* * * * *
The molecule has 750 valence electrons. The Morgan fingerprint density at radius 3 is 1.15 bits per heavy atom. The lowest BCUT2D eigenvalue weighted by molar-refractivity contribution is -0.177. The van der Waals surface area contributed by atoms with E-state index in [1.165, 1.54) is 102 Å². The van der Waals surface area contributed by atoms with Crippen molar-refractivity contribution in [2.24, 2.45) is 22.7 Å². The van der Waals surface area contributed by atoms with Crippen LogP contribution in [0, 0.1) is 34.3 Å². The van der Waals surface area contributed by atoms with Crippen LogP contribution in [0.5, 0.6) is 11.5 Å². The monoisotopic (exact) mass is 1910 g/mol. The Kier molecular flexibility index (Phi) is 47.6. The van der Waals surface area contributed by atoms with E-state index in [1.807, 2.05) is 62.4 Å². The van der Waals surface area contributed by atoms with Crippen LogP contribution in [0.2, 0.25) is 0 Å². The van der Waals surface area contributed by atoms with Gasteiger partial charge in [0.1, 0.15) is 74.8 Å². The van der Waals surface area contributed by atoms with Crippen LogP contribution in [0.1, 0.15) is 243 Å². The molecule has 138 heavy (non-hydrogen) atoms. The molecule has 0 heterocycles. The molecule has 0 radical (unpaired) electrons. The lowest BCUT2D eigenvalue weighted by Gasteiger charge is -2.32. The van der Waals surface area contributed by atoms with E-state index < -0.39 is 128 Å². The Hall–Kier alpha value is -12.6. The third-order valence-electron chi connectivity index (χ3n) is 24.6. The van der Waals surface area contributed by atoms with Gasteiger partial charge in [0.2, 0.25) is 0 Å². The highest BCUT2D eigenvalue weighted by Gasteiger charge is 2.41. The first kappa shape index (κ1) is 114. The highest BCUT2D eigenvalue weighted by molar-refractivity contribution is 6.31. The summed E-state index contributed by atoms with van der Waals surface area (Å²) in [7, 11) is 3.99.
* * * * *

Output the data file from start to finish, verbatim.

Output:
The molecule has 750 valence electrons. The Morgan fingerprint density at radius 3 is 1.15 bits per heavy atom. The lowest BCUT2D eigenvalue weighted by molar-refractivity contribution is -0.177. The van der Waals surface area contributed by atoms with E-state index in [1.165, 1.54) is 102 Å². The van der Waals surface area contributed by atoms with Crippen molar-refractivity contribution in [2.24, 2.45) is 22.7 Å². The van der Waals surface area contributed by atoms with Crippen LogP contribution in [0, 0.1) is 34.3 Å². The van der Waals surface area contributed by atoms with Crippen LogP contribution in [0.5, 0.6) is 11.5 Å². The monoisotopic (exact) mass is 1910 g/mol. The Kier molecular flexibility index (Phi) is 47.6. The van der Waals surface area contributed by atoms with E-state index in [1.807, 2.05) is 62.4 Å². The van der Waals surface area contributed by atoms with Crippen LogP contribution in [0.2, 0.25) is 0 Å². The van der Waals surface area contributed by atoms with Gasteiger partial charge in [0.1, 0.15) is 74.8 Å². The van der Waals surface area contributed by atoms with Crippen LogP contribution in [0.1, 0.15) is 243 Å². The molecule has 138 heavy (non-hydrogen) atoms. The molecule has 0 heterocycles. The molecule has 0 radical (unpaired) electrons. The lowest BCUT2D eigenvalue weighted by Gasteiger charge is -2.32. The van der Waals surface area contributed by atoms with E-state index < -0.39 is 128 Å². The Hall–Kier alpha value is -12.6. The third-order valence-electron chi connectivity index (χ3n) is 24.6. The van der Waals surface area contributed by atoms with Gasteiger partial charge in [0.2, 0.25) is 0 Å². The highest BCUT2D eigenvalue weighted by Gasteiger charge is 2.41. The first kappa shape index (κ1) is 114. The highest BCUT2D eigenvalue weighted by molar-refractivity contribution is 6.31. The summed E-state index contributed by atoms with van der Waals surface area (Å²) in [7, 11) is 3.99.